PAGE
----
These are houses to dream about and for which we yearn. If you are wealthy, you can fix them up and live there, but you need some pretty big money to make them livable and it takes years to bring them up to reasonably modern living standards. Not only hundreds of thousands of dollars but a lot of patience. It helps if you don’t have to live in them while they’re being remodeled — if you want to come out of your reconstruction sane.

Not a Victorian, a big farmhouse

At this point, I can’t imagine dealing with so much room. I can barely take care of this house which is less than half the size of one of those Victorians — not counting their basement and attic sections. For most of us, Victorian homes exist to admire. Otherwise, they are the highest maintenance houses ever built with far too many stairways and an awful lot of glass.

When my rare moments of yearning come to me, I watch “Meet Me In St. Louis.” That makes me feel better and I can sing along, too.

IF IT AIN’T BROKE … Marilyn Armstrong

Fandango’s February Expressions #3

If it ain’t broke, don’t fix it. You mean like our 31-year-old furnace that works but is guaranteed to give up the ghost any time now? Or the back deck that’s propped up in one corner because it was falling off the house?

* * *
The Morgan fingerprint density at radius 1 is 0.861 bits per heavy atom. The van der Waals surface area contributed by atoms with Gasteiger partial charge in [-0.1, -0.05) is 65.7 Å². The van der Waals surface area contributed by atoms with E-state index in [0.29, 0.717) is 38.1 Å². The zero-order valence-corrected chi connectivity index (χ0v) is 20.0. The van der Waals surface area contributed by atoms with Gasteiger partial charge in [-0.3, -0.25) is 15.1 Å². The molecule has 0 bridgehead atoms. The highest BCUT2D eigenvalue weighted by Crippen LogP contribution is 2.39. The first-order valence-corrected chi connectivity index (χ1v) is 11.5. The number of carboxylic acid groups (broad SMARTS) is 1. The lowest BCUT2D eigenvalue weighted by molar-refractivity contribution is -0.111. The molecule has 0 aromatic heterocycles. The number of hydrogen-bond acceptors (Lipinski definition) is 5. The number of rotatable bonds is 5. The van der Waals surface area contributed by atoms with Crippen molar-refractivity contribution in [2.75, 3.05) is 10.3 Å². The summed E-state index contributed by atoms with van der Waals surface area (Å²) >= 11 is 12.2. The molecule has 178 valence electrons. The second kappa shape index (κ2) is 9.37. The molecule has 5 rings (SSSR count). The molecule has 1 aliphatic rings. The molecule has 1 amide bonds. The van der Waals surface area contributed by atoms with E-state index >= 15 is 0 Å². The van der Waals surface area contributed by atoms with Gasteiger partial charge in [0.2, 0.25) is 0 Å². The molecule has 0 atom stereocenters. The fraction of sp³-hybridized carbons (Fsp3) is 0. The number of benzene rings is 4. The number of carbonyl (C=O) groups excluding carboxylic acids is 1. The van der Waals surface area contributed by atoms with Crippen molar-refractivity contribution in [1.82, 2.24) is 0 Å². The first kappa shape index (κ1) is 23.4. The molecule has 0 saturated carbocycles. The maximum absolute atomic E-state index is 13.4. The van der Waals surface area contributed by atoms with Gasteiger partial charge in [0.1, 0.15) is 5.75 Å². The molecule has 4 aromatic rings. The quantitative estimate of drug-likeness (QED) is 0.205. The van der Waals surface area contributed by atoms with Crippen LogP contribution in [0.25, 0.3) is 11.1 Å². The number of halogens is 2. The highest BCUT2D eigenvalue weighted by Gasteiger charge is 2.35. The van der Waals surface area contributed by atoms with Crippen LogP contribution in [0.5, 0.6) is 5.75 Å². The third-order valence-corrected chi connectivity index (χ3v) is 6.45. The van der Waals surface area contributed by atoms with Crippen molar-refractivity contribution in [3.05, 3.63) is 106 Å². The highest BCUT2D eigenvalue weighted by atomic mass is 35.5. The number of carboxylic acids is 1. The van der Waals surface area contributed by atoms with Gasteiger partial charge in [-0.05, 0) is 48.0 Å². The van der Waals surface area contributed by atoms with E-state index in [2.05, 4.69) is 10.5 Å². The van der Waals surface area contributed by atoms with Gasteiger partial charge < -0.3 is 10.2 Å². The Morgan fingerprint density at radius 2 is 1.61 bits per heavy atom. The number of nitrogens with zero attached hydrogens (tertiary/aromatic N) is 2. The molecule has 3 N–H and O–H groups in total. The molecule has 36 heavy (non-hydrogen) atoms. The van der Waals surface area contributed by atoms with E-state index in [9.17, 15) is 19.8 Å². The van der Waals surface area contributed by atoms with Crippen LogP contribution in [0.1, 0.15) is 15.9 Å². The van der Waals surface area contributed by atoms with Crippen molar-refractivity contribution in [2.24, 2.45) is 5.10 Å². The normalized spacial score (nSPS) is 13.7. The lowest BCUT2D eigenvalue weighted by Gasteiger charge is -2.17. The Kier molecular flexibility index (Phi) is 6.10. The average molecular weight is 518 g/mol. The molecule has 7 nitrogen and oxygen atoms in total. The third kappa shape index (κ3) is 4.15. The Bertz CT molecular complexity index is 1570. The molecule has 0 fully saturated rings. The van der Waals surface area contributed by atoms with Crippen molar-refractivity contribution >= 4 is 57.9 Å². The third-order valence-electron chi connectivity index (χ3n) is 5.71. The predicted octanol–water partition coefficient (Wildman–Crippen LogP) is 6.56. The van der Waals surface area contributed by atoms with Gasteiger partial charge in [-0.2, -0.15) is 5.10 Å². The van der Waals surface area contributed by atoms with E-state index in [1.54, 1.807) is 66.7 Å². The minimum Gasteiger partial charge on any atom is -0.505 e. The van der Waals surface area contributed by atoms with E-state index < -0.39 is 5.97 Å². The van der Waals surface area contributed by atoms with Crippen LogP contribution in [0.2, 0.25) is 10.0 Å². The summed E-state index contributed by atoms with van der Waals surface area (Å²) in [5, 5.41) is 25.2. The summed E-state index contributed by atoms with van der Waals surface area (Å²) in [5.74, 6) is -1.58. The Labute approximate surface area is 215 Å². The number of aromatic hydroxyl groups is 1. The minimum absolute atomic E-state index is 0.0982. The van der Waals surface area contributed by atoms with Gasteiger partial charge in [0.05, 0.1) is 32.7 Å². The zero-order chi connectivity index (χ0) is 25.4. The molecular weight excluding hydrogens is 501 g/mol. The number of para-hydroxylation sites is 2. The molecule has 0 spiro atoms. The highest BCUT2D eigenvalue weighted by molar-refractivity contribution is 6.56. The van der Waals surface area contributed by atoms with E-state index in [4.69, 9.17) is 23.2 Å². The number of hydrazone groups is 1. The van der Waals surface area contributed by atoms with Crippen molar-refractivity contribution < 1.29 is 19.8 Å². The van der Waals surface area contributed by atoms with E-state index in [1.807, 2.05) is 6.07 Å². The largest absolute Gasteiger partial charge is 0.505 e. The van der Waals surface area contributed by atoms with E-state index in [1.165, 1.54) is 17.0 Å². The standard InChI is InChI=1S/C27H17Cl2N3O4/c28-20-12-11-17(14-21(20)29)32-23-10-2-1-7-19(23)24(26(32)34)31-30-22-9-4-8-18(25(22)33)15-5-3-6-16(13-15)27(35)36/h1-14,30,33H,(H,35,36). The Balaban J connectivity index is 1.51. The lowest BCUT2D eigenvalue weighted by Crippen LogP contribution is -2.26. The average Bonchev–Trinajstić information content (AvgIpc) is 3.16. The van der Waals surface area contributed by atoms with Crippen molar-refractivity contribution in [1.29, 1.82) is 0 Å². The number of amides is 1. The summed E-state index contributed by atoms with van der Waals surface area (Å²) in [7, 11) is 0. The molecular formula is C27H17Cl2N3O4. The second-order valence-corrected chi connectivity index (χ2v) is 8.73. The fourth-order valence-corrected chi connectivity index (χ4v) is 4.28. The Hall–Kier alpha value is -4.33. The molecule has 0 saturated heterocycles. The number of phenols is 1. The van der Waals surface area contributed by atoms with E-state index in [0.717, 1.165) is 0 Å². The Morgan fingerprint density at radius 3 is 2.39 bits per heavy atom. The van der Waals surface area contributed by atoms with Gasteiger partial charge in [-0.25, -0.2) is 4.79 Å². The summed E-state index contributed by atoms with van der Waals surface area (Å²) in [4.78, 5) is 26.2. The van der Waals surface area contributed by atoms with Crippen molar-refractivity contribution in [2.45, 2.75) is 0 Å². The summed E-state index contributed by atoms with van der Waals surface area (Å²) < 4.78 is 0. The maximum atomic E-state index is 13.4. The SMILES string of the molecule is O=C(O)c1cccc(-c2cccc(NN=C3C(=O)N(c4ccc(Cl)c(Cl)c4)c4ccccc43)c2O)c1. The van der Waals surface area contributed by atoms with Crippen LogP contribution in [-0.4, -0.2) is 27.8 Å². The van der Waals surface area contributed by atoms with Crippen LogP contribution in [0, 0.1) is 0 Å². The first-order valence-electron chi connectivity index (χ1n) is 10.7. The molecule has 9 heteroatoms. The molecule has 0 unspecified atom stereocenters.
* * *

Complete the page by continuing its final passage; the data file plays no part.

Finishing the door

I think you could definitely say this about software because almost all their “upgrades” which supposedly fixes inevitably make the simple stuff more complicated and the complicated bits unusable.

On the other hand, when it comes to the things in your household? Replacement or repair before it blows up, burns down, or collapses leaving holes in ceilings and potentially causing life-threatening injuries to persons or pets? Maybe you really need to fix whatever it is sooner rather than later.

The room, well lit

Fixing that broken toilet for $900 was a lot cheaper than replacing the floor, ceiling, and burying whoever was sitting on it when the floor caved it!

So maybe this needs a minor wording change:


IF IT IS WORKING PROPERLY AND EVERYONE USES IT, LEAVE IT ALONE. IF IT’S HARDWARE AND IT IS ANCIENT, CREAKING, AND WILL FAIL LEAVING A TRAIL OF DISASTERS IN ITS WAKE? CALL A PROFESSIONAL AND CHECK HIS OR HER REFERENCES BEFORE YOU LAYOUT ANY MONEY!